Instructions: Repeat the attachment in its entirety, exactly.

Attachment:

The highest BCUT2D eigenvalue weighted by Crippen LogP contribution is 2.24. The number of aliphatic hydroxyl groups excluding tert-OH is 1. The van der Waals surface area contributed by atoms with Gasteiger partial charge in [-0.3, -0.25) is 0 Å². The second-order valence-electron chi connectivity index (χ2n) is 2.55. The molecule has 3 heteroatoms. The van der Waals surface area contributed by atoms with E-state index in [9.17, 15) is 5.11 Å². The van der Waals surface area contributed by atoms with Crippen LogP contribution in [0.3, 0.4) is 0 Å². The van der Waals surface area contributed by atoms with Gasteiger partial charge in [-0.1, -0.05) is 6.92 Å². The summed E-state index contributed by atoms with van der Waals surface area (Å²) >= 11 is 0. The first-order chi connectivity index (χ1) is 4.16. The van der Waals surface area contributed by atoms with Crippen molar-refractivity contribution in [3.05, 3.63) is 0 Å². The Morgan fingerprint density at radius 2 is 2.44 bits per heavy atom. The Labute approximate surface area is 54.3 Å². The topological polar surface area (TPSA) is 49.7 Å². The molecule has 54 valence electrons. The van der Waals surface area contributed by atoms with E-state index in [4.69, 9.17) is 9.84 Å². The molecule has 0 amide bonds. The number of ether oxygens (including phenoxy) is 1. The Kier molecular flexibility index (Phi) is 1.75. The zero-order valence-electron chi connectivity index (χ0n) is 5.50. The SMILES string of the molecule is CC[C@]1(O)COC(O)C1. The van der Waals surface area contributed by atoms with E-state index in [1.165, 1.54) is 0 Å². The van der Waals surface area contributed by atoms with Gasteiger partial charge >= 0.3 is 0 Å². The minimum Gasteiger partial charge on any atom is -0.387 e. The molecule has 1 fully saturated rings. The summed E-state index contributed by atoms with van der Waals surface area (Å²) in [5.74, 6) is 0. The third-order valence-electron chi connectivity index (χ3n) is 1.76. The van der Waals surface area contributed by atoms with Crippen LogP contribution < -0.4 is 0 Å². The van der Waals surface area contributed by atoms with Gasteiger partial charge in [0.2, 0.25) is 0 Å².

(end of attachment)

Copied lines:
The highest BCUT2D eigenvalue weighted by Crippen LogP contribution is 2.24. The number of aliphatic hydroxyl groups excluding tert-OH is 1. The van der Waals surface area contributed by atoms with Gasteiger partial charge in [-0.3, -0.25) is 0 Å². The second-order valence-electron chi connectivity index (χ2n) is 2.55. The molecule has 3 heteroatoms. The van der Waals surface area contributed by atoms with E-state index in [9.17, 15) is 5.11 Å². The van der Waals surface area contributed by atoms with Crippen LogP contribution in [0.3, 0.4) is 0 Å². The van der Waals surface area contributed by atoms with Gasteiger partial charge in [-0.1, -0.05) is 6.92 Å². The summed E-state index contributed by atoms with van der Waals surface area (Å²) >= 11 is 0. The first-order chi connectivity index (χ1) is 4.16. The van der Waals surface area contributed by atoms with Crippen molar-refractivity contribution in [3.05, 3.63) is 0 Å². The Morgan fingerprint density at radius 2 is 2.44 bits per heavy atom. The Labute approximate surface area is 54.3 Å². The topological polar surface area (TPSA) is 49.7 Å². The molecule has 54 valence electrons. The van der Waals surface area contributed by atoms with E-state index in [4.69, 9.17) is 9.84 Å². The molecule has 0 amide bonds. The number of ether oxygens (including phenoxy) is 1. The Kier molecular flexibility index (Phi) is 1.75. The zero-order valence-electron chi connectivity index (χ0n) is 5.50. The SMILES string of the molecule is CC[C@]1(O)COC(O)C1. The van der Waals surface area contributed by atoms with E-state index in [1.165, 1.54) is 0 Å². The van der Waals surface area contributed by atoms with Gasteiger partial charge >= 0.3 is 0 Å². The minimum Gasteiger partial charge on any atom is -0.387 e. The molecule has 1 fully saturated rings. The summed E-state index contributed by atoms with van der Waals surface area (Å²) in [5.74, 6) is 0. The third-order valence-electron chi connectivity index (χ3n) is 1.76. The van der Waals surface area contributed by atoms with Crippen LogP contribution < -0.4 is 0 Å². The van der Waals surface area contributed by atoms with Gasteiger partial charge in [0.2, 0.25) is 0 Å².